A treatment for advanced breast cancer which could help patients live for longer has been approved for use on the NHS in Scotland.
The Scottish Medicines Consortium (SMC) gave the green light for doctors to use trastuzumab deruxtecan, which is also known as Enhertu, to help those suffering from HER2 positive breast cancer, where the disease has spread.
The drug was granted approval after being considered as part of the SMC’s patient and clinician engagement process, which is used for medicines to treat patients with rare conditions and those at the end of life.
Trastuzumab deruxtecan is already available for use in NHS Scotland in certain circumstances, but now patients should be able to get it earlier.
New SMC chairman, Scott Muir, said: “The data for trastuzumab deruxtecan is very promising and could allow patients to live for longer, without symptoms.
“The committee is aware of how highly valued this additional time is to patients and their families.”
The SMC also approved pembrolizumab, sometimes known as Keytruda, as a treatment for people with skin cancer who have had surgery.
Its makers MSD said the drug could “reduce the chances of a patient’s skin cancer returning after surgery”.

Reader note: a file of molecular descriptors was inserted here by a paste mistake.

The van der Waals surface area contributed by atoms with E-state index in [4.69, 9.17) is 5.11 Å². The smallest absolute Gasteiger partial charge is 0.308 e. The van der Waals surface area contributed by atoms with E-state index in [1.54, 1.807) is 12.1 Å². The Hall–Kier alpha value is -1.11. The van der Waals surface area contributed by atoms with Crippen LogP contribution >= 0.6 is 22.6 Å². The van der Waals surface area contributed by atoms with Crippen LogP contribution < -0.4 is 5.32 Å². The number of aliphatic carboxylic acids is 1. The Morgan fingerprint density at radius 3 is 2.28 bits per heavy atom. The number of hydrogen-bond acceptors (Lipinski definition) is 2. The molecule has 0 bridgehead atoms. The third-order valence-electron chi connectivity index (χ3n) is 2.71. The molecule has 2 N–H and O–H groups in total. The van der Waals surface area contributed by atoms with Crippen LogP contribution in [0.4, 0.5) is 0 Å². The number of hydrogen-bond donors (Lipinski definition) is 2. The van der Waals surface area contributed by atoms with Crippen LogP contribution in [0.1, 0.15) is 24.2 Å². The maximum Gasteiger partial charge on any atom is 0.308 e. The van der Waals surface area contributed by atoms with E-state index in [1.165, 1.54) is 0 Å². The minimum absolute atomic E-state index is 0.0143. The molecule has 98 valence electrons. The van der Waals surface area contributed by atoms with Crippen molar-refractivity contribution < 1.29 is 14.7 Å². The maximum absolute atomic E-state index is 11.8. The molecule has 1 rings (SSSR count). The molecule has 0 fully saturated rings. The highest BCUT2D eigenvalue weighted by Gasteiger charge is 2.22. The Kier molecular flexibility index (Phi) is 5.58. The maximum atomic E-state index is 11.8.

It had previously been given to patients with a more advanced form of the disease, with its use extended to allow it to be given to patients whose cancer is at an earlier stage.
Susanna Daniels, the chief executive of charity Melanoma Focus, welcomed the decision saying: “Over 1,200 people are diagnosed with melanoma every year in Scotland.
“Fear of recurrence of cancer is also a huge emotional burden for patients and families and in particular for the growing population of melanoma patients who are diagnosed at a younger age with the majority of their life ahead of them.
“It is a mark of how far we have come in recent years that we can now improve survival and significantly reduce those fears.
“I am thrilled that the SMC have recognised the value this treatment adds for adolescent and adult patients with high-risk stage 2 melanoma by reducing the likelihood of recurrence, and that it will now be available on a routine basis in Scotland.”
Stuart Robertson, head of devolved nations at the pharmaceuticals firm MSD UK said: “Melanoma is the fifth most common cancer in Scotland but is the most common for those aged 15 to 34 years of age.
“MSD is delighted that the Scottish Medicines Consortium have approved this treatment option for patients.
“This allows clinicians in Scotland to reduce the chances of a patient’s skin cancer returning after surgery which is especially important for the growing number of younger people being diagnosed who have much of their life ahead of them.”
However the SMC was unable to approve darolutamide, which is also known as Nubeqa, as a treatment for prostate cancer.
This was because of uncertainties in the clinical and cost effectiveness evidence presented, it said.
Mr Muir stated: “We could not accept darolutamide as the evidence provided was not strong enough to satisfy the committee.
“The comparison with current treatments used in NHS Scotland was associated with significant uncertainty that darolutamide would offer value for money.”
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